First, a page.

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between_heaven_and_hell1Fifty years ago, three great men died within a few hours of each other: C. S. Lewis, John F. Kennedy and Aldous Huxley. In 1982, philosophy professor Peter Kreeft imagined the three of them in conversation after their deaths.

Positioning Lewis as a proponent of ancient Western theism, Kennedy as a modern Western humanist, and Huxley as an ancient Eastern pantheist, Kreeft wrote a conversational book entitled Between Heaven and Hell: A Dialog Somewhere Beyond Death with John F. Kennedy, C. S. Lewis & Aldous Huxley.

For years I’d heard about this book. This fall, I decided to read it. I was not disappointed.

The Question of Jesus’ Identity

The book begins with Lewis dialoguing with Kennedy about Jesus Christ as the central focus of history. Their conversation revolves around the identity of Jesus as described in the Scriptures versus the reinterpretation of Jesus’ life and legacy as taught by modern theologians.

Common objections to traditional Christianity are raised by Kennedy. At one point, he admits to Lewis:

“I’m not as bothered by the possibility of being in hell as I am by your belief in hell. I find the first quite remote, but the second quite present and threatening.”

Meanwhile, Lewis cheerfully dismantles the modern view that Jesus was a good man, but not God.

“Your so-called new Christianity is nothing but the old Arian heresy in new dress.”

Fans of Lewis will enjoy watching his distaste for “chronological snobbery” take a dialogical form in his conversation with Kennedy:

Kennedy: It’s . . . so . . . so outdated. So unenlightened. So medieval. So primitive.

Lewis: Jack, do you tell time with an argument?

Kennedy: What?

Lewis: I said, do you tell time with an argument?

Kennedy: What in the world do you mean by that?

Lewis: When you want to know what time it is, what do you look at? An argument or a clock?

Kennedy: A clock, of course.

Lewis: And what do you use an argument for, if not to tell time?

Kennedy: Why, to prove something, of course. Or to try to.

Lewis: Something false or something true?

Kennedy: Something true.

Lewis: So you tell time by the clock and truth by an argument.

Kennedy: Among other means, yes.

Lewis: Not vice versa?

Kennedy: No. Telling the truth with the clock

Lewis: But you were trying to tell truth by the clock a minute ago.

Kennedy: Truth by the clock?

Lewis: When I want to disprove an idea, I try to prove that it is False. Your argument against my idea that your belief was a heresy was simply that my idea was old. Outdated, I believe you said. Medieval and primitive were two more of your terms. Those are all clock words, or calendar words. (Calendars are only big, long clocks, after all.)

The Best Way to Read the Bible

Midway through the book, Huxley becomes more involved, and he makes a case for an Eastern interpretation of Jesus’ significance. Lewis and Huxley have a robust conversation, and the tension rises because Kreeft’s Huxley comes across much more prepared than Kennedy.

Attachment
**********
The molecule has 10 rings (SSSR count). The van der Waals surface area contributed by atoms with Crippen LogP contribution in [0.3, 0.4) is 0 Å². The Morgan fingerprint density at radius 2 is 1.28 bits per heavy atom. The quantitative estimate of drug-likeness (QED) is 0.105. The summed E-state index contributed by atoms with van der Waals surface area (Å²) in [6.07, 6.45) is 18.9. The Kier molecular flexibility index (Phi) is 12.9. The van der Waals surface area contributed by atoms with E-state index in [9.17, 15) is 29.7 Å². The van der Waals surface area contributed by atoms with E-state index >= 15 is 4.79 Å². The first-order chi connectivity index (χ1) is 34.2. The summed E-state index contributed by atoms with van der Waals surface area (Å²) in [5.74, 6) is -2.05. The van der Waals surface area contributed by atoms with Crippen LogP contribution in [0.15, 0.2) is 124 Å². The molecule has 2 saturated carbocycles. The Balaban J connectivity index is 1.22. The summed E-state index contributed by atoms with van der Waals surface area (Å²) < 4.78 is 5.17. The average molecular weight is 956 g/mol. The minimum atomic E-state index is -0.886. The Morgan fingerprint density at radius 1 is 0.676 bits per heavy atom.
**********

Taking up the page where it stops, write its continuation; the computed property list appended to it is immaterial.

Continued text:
Against Huxley’s Eastern interpretation, Lewis uses his literary background to make the case for the Church’s understanding of Scripture:

Lewis: First of all, a literary critic should ask of a story first of all what the whole story is about, and interpret particular events in the context of the whole story. And the story in the Bible is about God’s search for man … Man’s search for God vs. God’s search for man

Huxley: You mean man’s search for God.

Lewis: No. From the biblical point of view, speaking about man’s search for God is like speaking about the mouse’s search for the cat.

Huxley: You wrote that somewhere.

Lewis: Yes. I’m allowed to plagiarize myself. The point is that the God of the Bible invades man’s world of time rather than man mystically invading God’s eternity. Man searches for God in God’s home, eternity, but God searches for man in man’s home, time. And that’s the God of the Bible, the Hound of Heaven, the divine lover, the Father looking for his prodigal son, the shepherd for his lost sheep. God takes the initiative. God always takes the initiative, from the act of creation on. The supreme example is the incarnation, the supreme example of taking history and time and the created world seriously. Instead of the passive Eastern God receiving man’s search, man’s spiritual efforts, Jesus is himself the active Western God barging into man’s world physically.

Later, Lewis makes a case for Christ’s uniqueness and why we must ultimately reject any attempt to lump Jesus in with other religious leaders:

Lewis: Love fits the egalitarian religion of the modern world much better than faith does, if you mean faith in the God of biblical revelation, not just faith in a vague force of your own imagination, or faith in faith. Nearly everyone admits the claims of love, at least in principle if not in practice; but only believers admit the claims of faith.

Huxley: True. Now how does this apply to Jesus?

Lewis: Nearly everyone agrees with Jesus’ ethical teachings, because they’re very similar to those of Buddha and Lao-Tzu and the others …

Huxley: So you admit that he’s one of the gurus!